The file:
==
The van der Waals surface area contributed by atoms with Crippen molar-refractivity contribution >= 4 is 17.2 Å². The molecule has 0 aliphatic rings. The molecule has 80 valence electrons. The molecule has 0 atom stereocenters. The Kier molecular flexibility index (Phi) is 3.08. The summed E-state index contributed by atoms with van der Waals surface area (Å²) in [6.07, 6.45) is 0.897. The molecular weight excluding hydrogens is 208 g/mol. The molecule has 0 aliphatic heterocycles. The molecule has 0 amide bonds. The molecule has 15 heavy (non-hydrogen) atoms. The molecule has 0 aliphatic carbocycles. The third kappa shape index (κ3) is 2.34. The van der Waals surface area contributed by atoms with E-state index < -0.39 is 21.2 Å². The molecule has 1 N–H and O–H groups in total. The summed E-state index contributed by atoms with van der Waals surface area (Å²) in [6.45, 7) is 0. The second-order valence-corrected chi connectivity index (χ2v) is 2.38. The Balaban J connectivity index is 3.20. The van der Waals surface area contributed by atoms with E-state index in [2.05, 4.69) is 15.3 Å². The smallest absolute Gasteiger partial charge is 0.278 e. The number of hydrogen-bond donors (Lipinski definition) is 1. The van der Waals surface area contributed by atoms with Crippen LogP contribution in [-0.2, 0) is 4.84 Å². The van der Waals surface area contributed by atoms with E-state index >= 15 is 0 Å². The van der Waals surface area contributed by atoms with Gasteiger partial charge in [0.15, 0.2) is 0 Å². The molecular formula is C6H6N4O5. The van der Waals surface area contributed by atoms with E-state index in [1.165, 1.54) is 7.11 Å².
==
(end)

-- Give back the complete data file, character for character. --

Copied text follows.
The van der Waals surface area contributed by atoms with Crippen molar-refractivity contribution >= 4 is 17.2 Å². The molecule has 0 aliphatic rings. The molecule has 80 valence electrons. The molecule has 0 atom stereocenters. The Kier molecular flexibility index (Phi) is 3.08. The summed E-state index contributed by atoms with van der Waals surface area (Å²) in [6.07, 6.45) is 0.897. The molecular weight excluding hydrogens is 208 g/mol. The molecule has 0 aliphatic heterocycles. The molecule has 0 amide bonds. The molecule has 15 heavy (non-hydrogen) atoms. The molecule has 0 aliphatic carbocycles. The third kappa shape index (κ3) is 2.34. The van der Waals surface area contributed by atoms with E-state index < -0.39 is 21.2 Å². The molecule has 1 N–H and O–H groups in total. The summed E-state index contributed by atoms with van der Waals surface area (Å²) in [6.45, 7) is 0. The second-order valence-corrected chi connectivity index (χ2v) is 2.38. The Balaban J connectivity index is 3.20. The van der Waals surface area contributed by atoms with E-state index in [2.05, 4.69) is 15.3 Å². The smallest absolute Gasteiger partial charge is 0.278 e. The number of hydrogen-bond donors (Lipinski definition) is 1. The van der Waals surface area contributed by atoms with Crippen LogP contribution in [-0.2, 0) is 4.84 Å². The van der Waals surface area contributed by atoms with E-state index >= 15 is 0 Å². The van der Waals surface area contributed by atoms with Gasteiger partial charge in [0.15, 0.2) is 0 Å². The molecular formula is C6H6N4O5. The van der Waals surface area contributed by atoms with E-state index in [1.165, 1.54) is 7.11 Å².